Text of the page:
The Subtlety of Early Modern Microscopic Records: Tillmann Taape on Distillation, Materiality, and the Body in Sixteenth-Century Germany
Stefan Hanß: Dr Tillmann Taape is one of the few historians who have a combined background in humanities and the sciences. He did his undergraduate degree in molecular biology and genetics at the University of Cambridge before venturing into the field of the history and philosophy of science. In 2017, Tillmann Taape finished his PhD on the sixteenth-century German surgeon and apothecary Hieronymus Brunschwig at the University of Cambridge. Currently, he is a postdoctoral research member at Professor Pamela H. Smith’s Making and Knowing Project at the Center for Science and Society at Columbia University, New York. Tillmann Taape was involved in preparing a masterclass, run by The Making and Knowing research team, which will be part of the upcoming British Academy event Microscopic Records: The New Interdisciplinarity of Early Modern Studies, c.1400–1800. In this blog entry, he speaks about the role of microscopic records in his own research on early modern craft knowledge and medicine in general, and on the relationship between distillation, small-scale materiality, and the body in particular.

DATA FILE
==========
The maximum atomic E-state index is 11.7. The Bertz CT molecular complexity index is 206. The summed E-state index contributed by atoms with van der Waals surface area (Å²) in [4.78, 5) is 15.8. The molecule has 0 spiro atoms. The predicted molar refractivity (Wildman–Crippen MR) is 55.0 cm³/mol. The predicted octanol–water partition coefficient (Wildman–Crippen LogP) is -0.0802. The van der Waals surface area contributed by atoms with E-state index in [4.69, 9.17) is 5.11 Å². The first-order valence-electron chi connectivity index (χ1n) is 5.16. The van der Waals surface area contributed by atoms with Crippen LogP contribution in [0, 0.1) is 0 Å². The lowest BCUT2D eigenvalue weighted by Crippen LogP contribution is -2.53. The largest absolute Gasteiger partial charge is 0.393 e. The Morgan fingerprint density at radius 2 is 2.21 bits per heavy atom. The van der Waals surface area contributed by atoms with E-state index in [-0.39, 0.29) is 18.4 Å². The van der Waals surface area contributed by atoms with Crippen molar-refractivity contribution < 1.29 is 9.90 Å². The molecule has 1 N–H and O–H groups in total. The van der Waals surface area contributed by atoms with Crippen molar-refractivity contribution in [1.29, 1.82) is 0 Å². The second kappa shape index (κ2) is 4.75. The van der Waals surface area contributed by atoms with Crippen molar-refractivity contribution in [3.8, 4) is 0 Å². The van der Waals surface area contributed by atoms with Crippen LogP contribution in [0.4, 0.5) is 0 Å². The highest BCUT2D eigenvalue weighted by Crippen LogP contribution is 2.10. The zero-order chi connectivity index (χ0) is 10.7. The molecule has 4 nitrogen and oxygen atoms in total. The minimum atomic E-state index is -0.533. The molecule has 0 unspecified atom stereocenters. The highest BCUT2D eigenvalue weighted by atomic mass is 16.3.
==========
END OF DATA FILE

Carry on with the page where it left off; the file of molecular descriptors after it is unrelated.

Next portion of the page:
Tillmann Taape: Human beings have a knack for understanding and manipulating the material world in which they live, down to the smallest conceivable entity. In the early modern period, the traditional way of knowing nature was through ancient texts: what does Aristotle say about the primary components of matter? How can Galen and Dioscorides help us understand the medicinal properties of plants and how they will act on the body? Far from libraries and universities, however, natural experts of a different sort cultivated equally sophisticated understandings of matter not through texts, but through their daily, physical engagement with materials and processes. Early modern cities were bustling with craftspeople who knew their stuff inside out. Some of them—surgeons, apothecaries, executioners, and other “artisans of the body”—were intimately familiar with the human body and the sorts of materials that could harm or cure. Those who made and administered medicines naturally had a particular interest in managing the invisible and intangible material entities that constituted the healing properties of plant and animal matter.